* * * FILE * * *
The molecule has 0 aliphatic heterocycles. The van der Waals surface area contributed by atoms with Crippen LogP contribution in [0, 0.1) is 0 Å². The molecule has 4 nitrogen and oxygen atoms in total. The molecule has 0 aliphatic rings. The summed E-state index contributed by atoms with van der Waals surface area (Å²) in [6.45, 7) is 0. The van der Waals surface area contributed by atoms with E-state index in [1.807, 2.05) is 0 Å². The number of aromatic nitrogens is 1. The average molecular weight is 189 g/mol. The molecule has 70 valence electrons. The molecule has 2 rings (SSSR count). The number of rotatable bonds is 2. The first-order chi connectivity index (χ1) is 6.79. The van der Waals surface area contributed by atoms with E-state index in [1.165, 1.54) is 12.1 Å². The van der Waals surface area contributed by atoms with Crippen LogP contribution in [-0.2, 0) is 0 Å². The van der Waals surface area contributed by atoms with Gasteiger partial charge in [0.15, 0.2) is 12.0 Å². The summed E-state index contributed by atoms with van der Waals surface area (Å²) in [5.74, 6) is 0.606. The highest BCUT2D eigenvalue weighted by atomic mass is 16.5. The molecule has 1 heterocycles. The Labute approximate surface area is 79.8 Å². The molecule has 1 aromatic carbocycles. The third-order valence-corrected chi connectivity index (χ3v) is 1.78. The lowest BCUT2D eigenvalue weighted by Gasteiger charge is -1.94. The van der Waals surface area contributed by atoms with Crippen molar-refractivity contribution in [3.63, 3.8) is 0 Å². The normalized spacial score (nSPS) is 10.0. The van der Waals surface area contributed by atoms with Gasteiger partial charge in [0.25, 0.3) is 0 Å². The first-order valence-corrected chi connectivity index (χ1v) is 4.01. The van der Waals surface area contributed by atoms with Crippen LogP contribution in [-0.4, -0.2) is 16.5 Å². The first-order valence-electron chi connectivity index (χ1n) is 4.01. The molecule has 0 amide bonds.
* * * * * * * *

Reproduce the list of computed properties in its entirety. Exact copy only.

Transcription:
The molecule has 0 aliphatic heterocycles. The van der Waals surface area contributed by atoms with Crippen LogP contribution in [0, 0.1) is 0 Å². The molecule has 4 nitrogen and oxygen atoms in total. The molecule has 0 aliphatic rings. The summed E-state index contributed by atoms with van der Waals surface area (Å²) in [6.45, 7) is 0. The van der Waals surface area contributed by atoms with E-state index in [1.807, 2.05) is 0 Å². The number of aromatic nitrogens is 1. The average molecular weight is 189 g/mol. The molecule has 70 valence electrons. The molecule has 2 rings (SSSR count). The number of rotatable bonds is 2. The first-order chi connectivity index (χ1) is 6.79. The van der Waals surface area contributed by atoms with E-state index in [1.165, 1.54) is 12.1 Å². The van der Waals surface area contributed by atoms with Crippen LogP contribution in [-0.2, 0) is 0 Å². The van der Waals surface area contributed by atoms with Gasteiger partial charge in [0.15, 0.2) is 12.0 Å². The summed E-state index contributed by atoms with van der Waals surface area (Å²) in [5.74, 6) is 0.606. The highest BCUT2D eigenvalue weighted by atomic mass is 16.5. The molecule has 1 heterocycles. The Labute approximate surface area is 79.8 Å². The molecule has 1 aromatic carbocycles. The third-order valence-corrected chi connectivity index (χ3v) is 1.78. The lowest BCUT2D eigenvalue weighted by Gasteiger charge is -1.94. The van der Waals surface area contributed by atoms with Crippen molar-refractivity contribution in [3.63, 3.8) is 0 Å². The normalized spacial score (nSPS) is 10.0. The van der Waals surface area contributed by atoms with Gasteiger partial charge in [0.25, 0.3) is 0 Å². The first-order valence-corrected chi connectivity index (χ1v) is 4.01. The van der Waals surface area contributed by atoms with Crippen LogP contribution in [-0.4, -0.2) is 16.5 Å². The first-order valence-electron chi connectivity index (χ1n) is 4.01. The molecule has 0 amide bonds.